Just because a business does not make any money, does not mean that the stock will go down. For example, biotech and mining exploration companies often lose money for years before finding success with a new treatment or mineral discovery. Having said that, unprofitable companies are risky because they could potentially burn through all their cash and become distressed.
Given this risk, we thought we'd take a look at whether Actinogen Medical (ASX:ACW) shareholders should be worried about its cash burn. For the purposes of this article, cash burn is the annual rate at which an unprofitable company spends cash to fund its growth; its negative free cash flow. The first step is to compare its cash burn with its cash reserves, to give us its 'cash runway'.
How Long Is Actinogen Medical's Cash Runway?
A company's cash runway is calculated by dividing its cash hoard by its cash burn. In June 2019, Actinogen Medical had AU$7.6m in cash, and was debt-free. Looking at the last year, the company burnt through AU$10m. That means it had a cash runway of around 9 months as of June 2019. That's quite a short cash runway, indicating the company must either reduce its annual cash burn or replenish its cash. The image below shows how its cash balance has been changing over the last few years.
How Is Actinogen Medical's Cash Burn Changing Over Time?
In the last year, Actinogen Medical did book revenue of AU$5.1m, but its revenue from operations was less, at just AU$205k. Given how low that operating leverage is, we think it's too early to put much weight on the revenue growth, so we'll focus on how the cash burn is changing, instead. With the cash burn rate up 33% in the last year, it seems that the company is ratcheting up investment in the business over time. That's not necessarily a bad thing, but investors should be mindful of the fact that will shorten the cash runway. Clearly, however, the crucial factor is whether the company will grow its business going forward. For that reason, it makes a lot of sense to take a look at our analyst forecasts for the company.
How Hard Would It Be For Actinogen Medical To Raise More Cash For Growth?
Since its cash burn is moving in the wrong direction, Actinogen Medical shareholders may wish to think ahead to when the company may need to raise more cash. Companies can raise capital through either debt or equity. Many companies end up issuing new shares to fund future growth. By comparing a company's annual cash burn to its total market capitalisation, we can estimate roughly how many shares it would have to issue in order to run the company for another year (at the same burn rate).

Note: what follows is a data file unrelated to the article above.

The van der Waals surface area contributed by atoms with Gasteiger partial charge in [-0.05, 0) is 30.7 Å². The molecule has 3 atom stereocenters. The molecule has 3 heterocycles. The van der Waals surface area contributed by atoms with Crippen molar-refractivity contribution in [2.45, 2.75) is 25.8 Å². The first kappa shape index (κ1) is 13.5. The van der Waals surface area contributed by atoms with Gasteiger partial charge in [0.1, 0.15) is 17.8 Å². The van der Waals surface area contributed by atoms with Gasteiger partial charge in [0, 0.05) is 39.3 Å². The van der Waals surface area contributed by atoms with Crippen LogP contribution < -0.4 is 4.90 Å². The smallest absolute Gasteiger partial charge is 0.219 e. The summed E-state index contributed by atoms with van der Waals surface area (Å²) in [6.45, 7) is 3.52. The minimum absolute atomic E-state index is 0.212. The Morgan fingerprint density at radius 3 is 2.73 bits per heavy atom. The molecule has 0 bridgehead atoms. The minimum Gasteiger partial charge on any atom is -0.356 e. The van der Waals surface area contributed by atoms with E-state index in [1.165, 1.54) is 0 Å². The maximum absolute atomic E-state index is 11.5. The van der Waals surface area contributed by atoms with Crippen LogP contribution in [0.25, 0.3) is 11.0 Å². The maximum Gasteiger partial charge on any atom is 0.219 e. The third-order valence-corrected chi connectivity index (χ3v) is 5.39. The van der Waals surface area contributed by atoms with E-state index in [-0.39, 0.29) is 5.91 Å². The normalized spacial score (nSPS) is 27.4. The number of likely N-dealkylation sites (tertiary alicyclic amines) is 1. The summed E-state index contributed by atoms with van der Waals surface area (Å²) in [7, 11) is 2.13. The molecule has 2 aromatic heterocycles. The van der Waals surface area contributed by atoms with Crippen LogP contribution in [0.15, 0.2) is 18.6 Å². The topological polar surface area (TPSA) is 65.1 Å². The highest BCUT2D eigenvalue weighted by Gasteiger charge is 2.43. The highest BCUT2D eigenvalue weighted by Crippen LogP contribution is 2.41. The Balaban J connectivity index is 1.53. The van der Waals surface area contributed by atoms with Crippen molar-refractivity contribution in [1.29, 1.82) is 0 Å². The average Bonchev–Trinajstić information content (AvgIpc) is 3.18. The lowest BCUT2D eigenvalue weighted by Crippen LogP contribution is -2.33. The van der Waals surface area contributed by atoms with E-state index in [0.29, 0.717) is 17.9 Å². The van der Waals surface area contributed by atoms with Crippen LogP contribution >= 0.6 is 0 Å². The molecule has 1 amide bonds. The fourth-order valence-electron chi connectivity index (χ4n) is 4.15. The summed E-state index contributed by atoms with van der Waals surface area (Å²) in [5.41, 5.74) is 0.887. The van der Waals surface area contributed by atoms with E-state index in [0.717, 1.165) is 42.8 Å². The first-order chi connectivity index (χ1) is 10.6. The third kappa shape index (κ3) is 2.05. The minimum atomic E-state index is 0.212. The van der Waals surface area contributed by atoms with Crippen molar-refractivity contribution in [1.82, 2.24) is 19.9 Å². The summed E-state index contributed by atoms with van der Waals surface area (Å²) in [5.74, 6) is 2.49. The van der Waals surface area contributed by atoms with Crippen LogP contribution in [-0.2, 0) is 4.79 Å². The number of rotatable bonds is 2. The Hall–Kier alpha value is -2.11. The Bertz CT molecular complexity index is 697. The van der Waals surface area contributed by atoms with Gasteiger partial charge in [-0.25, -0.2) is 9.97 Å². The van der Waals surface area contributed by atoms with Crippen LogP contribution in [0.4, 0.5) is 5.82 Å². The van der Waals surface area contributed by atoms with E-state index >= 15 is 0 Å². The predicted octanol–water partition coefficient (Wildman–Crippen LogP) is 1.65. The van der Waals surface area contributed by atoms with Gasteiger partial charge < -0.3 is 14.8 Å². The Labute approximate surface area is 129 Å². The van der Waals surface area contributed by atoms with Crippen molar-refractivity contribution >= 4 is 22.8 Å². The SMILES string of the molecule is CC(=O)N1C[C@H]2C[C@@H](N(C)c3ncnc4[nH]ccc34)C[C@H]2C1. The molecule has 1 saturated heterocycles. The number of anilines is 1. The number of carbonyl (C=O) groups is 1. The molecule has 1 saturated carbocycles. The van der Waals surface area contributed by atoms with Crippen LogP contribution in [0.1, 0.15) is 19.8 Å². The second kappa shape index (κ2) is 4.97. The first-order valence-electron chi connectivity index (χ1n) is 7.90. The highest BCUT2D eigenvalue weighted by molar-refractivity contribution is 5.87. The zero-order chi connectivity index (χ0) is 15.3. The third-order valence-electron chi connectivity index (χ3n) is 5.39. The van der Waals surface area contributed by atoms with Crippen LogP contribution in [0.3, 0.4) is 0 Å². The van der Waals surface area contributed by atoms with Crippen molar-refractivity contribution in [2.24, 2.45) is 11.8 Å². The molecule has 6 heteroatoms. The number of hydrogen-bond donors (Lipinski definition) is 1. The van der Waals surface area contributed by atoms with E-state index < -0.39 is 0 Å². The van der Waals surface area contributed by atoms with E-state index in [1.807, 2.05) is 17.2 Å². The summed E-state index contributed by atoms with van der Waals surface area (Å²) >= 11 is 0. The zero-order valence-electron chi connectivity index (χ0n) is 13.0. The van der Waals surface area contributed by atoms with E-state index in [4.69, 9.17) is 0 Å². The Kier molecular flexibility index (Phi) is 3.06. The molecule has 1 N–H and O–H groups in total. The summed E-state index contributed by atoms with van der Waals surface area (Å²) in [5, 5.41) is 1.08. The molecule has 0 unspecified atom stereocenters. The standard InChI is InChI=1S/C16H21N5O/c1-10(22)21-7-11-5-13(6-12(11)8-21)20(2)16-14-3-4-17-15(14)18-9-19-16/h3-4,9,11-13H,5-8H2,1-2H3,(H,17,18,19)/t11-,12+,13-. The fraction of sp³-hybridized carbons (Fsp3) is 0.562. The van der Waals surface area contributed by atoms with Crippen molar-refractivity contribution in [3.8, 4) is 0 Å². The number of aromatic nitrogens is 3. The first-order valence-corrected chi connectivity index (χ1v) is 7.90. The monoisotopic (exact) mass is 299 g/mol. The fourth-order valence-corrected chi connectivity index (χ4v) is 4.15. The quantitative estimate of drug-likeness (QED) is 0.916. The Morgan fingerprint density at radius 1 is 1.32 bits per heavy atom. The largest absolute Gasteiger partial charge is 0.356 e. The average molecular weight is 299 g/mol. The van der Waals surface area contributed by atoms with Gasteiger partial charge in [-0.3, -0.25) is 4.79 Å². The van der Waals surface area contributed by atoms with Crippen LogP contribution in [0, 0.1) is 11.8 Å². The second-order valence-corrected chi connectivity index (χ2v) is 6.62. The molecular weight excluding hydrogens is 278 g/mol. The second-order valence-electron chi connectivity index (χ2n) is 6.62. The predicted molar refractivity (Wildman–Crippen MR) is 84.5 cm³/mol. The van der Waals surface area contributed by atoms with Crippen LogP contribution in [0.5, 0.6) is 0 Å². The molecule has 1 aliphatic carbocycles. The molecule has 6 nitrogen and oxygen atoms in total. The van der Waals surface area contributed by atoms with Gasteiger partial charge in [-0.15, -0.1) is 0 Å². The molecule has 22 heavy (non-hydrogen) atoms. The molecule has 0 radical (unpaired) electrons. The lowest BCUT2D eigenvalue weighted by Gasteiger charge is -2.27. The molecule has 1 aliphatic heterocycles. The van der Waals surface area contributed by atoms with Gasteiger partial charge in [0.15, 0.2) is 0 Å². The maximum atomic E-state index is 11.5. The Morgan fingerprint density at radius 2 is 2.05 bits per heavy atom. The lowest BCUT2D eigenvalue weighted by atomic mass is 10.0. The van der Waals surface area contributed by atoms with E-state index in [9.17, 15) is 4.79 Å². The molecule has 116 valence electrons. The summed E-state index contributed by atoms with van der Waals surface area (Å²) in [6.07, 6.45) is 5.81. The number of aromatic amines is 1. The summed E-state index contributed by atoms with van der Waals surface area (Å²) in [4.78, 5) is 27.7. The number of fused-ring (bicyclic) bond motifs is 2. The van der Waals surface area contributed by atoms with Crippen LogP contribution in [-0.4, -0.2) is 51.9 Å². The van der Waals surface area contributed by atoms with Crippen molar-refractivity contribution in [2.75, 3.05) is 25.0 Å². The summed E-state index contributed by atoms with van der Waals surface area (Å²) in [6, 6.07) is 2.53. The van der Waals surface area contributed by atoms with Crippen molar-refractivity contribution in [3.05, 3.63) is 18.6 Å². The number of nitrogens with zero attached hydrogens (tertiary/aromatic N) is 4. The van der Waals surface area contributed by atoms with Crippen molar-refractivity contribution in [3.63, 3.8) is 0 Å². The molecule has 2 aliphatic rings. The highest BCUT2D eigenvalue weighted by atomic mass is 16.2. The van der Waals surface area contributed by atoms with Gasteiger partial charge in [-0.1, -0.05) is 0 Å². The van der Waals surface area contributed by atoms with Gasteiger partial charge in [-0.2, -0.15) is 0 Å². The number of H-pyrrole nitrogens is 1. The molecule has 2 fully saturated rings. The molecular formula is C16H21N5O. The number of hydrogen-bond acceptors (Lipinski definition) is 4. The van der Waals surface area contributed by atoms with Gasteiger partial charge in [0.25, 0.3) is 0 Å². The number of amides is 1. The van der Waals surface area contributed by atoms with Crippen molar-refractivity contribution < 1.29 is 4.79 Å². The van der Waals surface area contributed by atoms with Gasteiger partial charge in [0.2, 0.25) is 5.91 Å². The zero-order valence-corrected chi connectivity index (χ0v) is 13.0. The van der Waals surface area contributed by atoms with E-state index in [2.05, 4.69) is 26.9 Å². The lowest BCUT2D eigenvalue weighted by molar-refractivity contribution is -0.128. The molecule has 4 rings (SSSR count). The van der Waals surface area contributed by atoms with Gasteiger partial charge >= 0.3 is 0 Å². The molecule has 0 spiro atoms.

Actinogen Medical has a market capitalisation of AU$45m and burnt through AU$10m last year, which is 23% of the company's market value. That's not insignificant, and if the company had to sell enough shares to fund another year's growth at the current share price, you'd likely witness fairly costly dilution.
So, Should We Worry About Actinogen Medical's Cash Burn?
Actinogen Medical is not in a great position when it comes to its cash burn situation. While its cash burn relative to its market cap wasn't too bad, its cash runway does leave us rather nervous. Considering all the measures mentioned in this report, we reckon that its cash burn is fairly risky, and if we held shares we'd be watching like a hawk for any deterioration. We think it's very important to consider the cash burn for loss making companies, but other considerations such as the amount the CEO is paid can also enhance your understanding of the business. You can click here to see what Actinogen Medical's CEO gets paid each year.
If you would prefer to check out another company with better fundamentals, then do not miss this free list of interesting companies, that have HIGH return on equity and low debt or this list of stocks which are all forecast to grow.
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If you spot an error that warrants correction, please contact the editor at firstname.lastname@example.org. This article by Simply Wall St is general in nature. It does not constitute a recommendation to buy or sell any stock, and does not take account of your objectives, or your financial situation. Simply Wall St has no position in the stocks mentioned. Thank you for reading.